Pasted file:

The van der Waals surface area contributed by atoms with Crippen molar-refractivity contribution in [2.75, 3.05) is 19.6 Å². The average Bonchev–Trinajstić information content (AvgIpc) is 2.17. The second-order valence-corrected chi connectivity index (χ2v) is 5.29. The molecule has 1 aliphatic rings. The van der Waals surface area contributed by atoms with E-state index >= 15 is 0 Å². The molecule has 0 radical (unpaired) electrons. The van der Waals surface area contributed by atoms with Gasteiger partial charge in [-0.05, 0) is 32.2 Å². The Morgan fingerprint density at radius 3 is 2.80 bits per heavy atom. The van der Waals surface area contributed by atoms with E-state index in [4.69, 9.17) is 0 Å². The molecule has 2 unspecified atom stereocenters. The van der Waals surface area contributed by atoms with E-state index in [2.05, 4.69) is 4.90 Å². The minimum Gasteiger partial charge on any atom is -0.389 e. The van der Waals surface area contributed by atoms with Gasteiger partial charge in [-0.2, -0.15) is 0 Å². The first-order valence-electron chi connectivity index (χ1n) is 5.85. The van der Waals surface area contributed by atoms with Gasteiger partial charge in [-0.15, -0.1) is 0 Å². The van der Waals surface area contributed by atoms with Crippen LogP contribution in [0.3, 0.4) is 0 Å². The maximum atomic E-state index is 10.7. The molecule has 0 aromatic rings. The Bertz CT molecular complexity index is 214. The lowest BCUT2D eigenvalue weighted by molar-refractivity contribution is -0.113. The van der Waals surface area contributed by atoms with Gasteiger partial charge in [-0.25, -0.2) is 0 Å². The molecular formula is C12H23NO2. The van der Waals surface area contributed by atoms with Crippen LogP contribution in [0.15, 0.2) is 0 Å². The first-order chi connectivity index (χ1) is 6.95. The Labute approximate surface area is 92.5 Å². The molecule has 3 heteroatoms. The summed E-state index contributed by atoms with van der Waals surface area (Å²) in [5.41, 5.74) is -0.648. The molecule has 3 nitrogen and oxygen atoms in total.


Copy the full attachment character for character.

The van der Waals surface area contributed by atoms with Crippen molar-refractivity contribution in [2.75, 3.05) is 19.6 Å². The average Bonchev–Trinajstić information content (AvgIpc) is 2.17. The second-order valence-corrected chi connectivity index (χ2v) is 5.29. The molecule has 1 aliphatic rings. The van der Waals surface area contributed by atoms with E-state index >= 15 is 0 Å². The molecule has 0 radical (unpaired) electrons. The van der Waals surface area contributed by atoms with Gasteiger partial charge in [-0.05, 0) is 32.2 Å². The Morgan fingerprint density at radius 3 is 2.80 bits per heavy atom. The van der Waals surface area contributed by atoms with E-state index in [4.69, 9.17) is 0 Å². The molecule has 2 unspecified atom stereocenters. The van der Waals surface area contributed by atoms with E-state index in [2.05, 4.69) is 4.90 Å². The minimum Gasteiger partial charge on any atom is -0.389 e. The van der Waals surface area contributed by atoms with Gasteiger partial charge in [-0.2, -0.15) is 0 Å². The first-order valence-electron chi connectivity index (χ1n) is 5.85. The van der Waals surface area contributed by atoms with Gasteiger partial charge in [-0.15, -0.1) is 0 Å². The van der Waals surface area contributed by atoms with Crippen LogP contribution in [0.3, 0.4) is 0 Å². The maximum atomic E-state index is 10.7. The molecule has 0 aromatic rings. The Bertz CT molecular complexity index is 214. The lowest BCUT2D eigenvalue weighted by molar-refractivity contribution is -0.113. The van der Waals surface area contributed by atoms with Gasteiger partial charge in [-0.25, -0.2) is 0 Å². The molecular formula is C12H23NO2. The van der Waals surface area contributed by atoms with Crippen LogP contribution in [0.15, 0.2) is 0 Å². The first-order chi connectivity index (χ1) is 6.95. The Labute approximate surface area is 92.5 Å². The molecule has 3 heteroatoms. The summed E-state index contributed by atoms with van der Waals surface area (Å²) in [5.41, 5.74) is -0.648. The molecule has 3 nitrogen and oxygen atoms in total.